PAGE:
Thousands were back on the streets of Kyrgyzstan on October 7 as rival opposition factions made their bids for power after mass protests at the weekend forced the annulment of the parliamentary election results and sent the president into hiding.
Demonstrators in the capital Bishkek’s central Ala-Too Square demanded that the country’s third revolution since 2005 produce a "clean" generation of politicians to form the next government.
RFE/RL reported that businessman Tilek Toktogaziev appeared to be the Bishkek rally’s choice for at least interim prime minister, as protesters rejected a move made by a parliamentary session that convened in a hotel late on October 6 to nominate opposition politician Sadyr Japarov—freed from prison by protesters just hours earlier—as PM. That decision prompted an angry mob to break into the hotel, forcing Japarov to flee through a back door, according to Kyrgyz media.
Three distinct groups
Amid the jostling for power, it appears that at least three distinct groups have attempted to claim leadership. The first was a Coordination Council set up on October 6 and mainly composed of established political parties opposing Jeenbekov. The People’s Coordination Council, which says it is backed by many “young professionals”, announced its existence on October 7. It unites five lesser-known opposition parties whose leaders have not held any senior government positions and want a purge of the elite. Finally, the Ata Zhurt political party attempted to steal a march on competitors by getting parliament to nominate Japarov.
The People's Coordination Council said on October 7 that it would not recognise the interim cabinet named by Japarov. It insisted it was assuming all state powers and dissolving parliament in the wake of the resignation of Prime Minister Kubatbek Boronov's government late on October 6.
The whereabouts of President Sooronbay Jeenbekov remain unknown. But October 7 saw him put out a second statement from hiding. In it he called for all-party talks, reiterating his willingness to mediate.
There is some talk among analysts that a north-south split could emerge on how to take the country of 6.5mn forward, with some danger of a violent showdown, or even a civil war.
Return of Myrzakmatov
Melis Myrzakmatov, the former mayor of the southern city of Osh, returned to the city—sometimes referred to as “the capital of the south”—from Turkey on October 7 and immediately addressed thousands of supporters who had gathered in the city square. He said Kyrgyzstan was “in a very dangerous situation” and that "thieves and crooks” were preparing to sow confusion, “but we will not allow this and will fight for the country's integrity and its development", RFE/RL said. Myrzakmatov also reportedly urged those in the crowd "to preserve national unity and resist forces interested in organising a civil war and dividing the country."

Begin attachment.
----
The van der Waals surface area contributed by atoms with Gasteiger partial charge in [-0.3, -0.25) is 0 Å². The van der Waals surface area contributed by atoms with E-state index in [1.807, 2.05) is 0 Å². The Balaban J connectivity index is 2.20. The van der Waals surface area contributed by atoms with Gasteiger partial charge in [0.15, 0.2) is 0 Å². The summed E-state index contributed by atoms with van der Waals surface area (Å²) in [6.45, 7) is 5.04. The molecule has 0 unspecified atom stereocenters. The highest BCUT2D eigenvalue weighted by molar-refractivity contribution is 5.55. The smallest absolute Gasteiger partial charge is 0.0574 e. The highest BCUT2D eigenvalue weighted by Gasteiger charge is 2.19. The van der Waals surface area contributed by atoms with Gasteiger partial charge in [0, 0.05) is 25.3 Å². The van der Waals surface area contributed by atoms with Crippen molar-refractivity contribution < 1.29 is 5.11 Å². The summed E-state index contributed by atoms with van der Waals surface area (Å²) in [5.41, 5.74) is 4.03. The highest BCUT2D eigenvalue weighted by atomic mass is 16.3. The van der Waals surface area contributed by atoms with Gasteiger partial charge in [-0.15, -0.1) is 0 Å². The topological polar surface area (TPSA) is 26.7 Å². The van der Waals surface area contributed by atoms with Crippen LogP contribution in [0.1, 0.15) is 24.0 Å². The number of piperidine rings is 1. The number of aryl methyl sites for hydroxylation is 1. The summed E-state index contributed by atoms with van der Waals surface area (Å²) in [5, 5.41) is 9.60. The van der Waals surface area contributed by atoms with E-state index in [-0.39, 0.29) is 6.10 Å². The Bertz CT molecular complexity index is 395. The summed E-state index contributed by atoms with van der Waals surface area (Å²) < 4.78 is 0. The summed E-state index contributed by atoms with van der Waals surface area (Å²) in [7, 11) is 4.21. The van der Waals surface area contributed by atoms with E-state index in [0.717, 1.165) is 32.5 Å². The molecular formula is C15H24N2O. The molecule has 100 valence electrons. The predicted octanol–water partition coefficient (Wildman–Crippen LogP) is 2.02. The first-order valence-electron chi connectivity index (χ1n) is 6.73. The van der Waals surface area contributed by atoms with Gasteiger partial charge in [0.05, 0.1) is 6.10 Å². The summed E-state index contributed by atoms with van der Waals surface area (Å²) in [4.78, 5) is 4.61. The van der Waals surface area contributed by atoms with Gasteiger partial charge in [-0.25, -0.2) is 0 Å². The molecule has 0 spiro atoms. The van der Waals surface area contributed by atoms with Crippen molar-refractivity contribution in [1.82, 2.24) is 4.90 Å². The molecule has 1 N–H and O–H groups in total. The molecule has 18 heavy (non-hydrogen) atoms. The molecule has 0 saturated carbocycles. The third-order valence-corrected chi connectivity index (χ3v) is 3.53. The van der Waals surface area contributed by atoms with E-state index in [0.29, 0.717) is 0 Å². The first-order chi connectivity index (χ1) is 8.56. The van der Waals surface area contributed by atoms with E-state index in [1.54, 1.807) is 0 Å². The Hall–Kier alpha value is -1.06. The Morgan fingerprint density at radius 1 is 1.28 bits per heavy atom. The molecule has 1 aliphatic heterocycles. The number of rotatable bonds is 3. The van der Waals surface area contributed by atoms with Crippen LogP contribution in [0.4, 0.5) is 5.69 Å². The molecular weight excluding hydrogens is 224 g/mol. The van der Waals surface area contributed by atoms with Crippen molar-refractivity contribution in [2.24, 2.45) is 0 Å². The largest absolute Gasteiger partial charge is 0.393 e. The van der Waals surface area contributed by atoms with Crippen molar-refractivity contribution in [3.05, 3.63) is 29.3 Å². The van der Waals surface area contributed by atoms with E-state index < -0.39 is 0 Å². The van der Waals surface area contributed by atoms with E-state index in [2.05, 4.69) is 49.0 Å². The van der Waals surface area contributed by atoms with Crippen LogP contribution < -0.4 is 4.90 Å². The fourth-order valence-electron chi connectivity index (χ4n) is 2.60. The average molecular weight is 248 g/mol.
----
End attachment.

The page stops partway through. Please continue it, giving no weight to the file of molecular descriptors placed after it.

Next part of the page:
Myrzakmatov was sentenced to seven years in prison in absentia in 2015 by the Osh City Court after it found him guilty of abuse of power and corruption. He claimed the criminal case was politically motivated.
Some of the October 7 protesters in Bishkek reportedly said that they represented youth organisations and demanded that "old corrupt politicians" stay away from the government. "The old ones must go," they chanted as they tried to breach the government building. Tensions grew intense as supporters of Japarov moved in front of the building to block the entrance, according to local reports. The protesters then managed to force their way inside the building and Toktogaziev joined other opposition party politicians in debating the composition of the new government and possible new nominations for PM.
Kyrgyzstan borders China and hosts a Russian military air base. Russian President Vladimir Putin said on October 7 that Moscow was in touch with all the sides in the conflict and hoped that democratic process would be restored soon. China’s foreign ministry said it was highly concerned about the situation and warned against “external forces” interfering.
Kyrgyzstan’s State National Security Committee said in a statement that Omurbek Suvanaliyev, a veteran security official who has taken over as its acting head, spoke on October 7 to Alexander Bortnikov, head of Russia’s Federal Security Service to discuss the situation in the country, Reuters reported.
Kyrgyzstan’s central bank said it had disabled SWIFT and other cross-border money transfer systems to pre-empt capital flight until the political situation stabilises.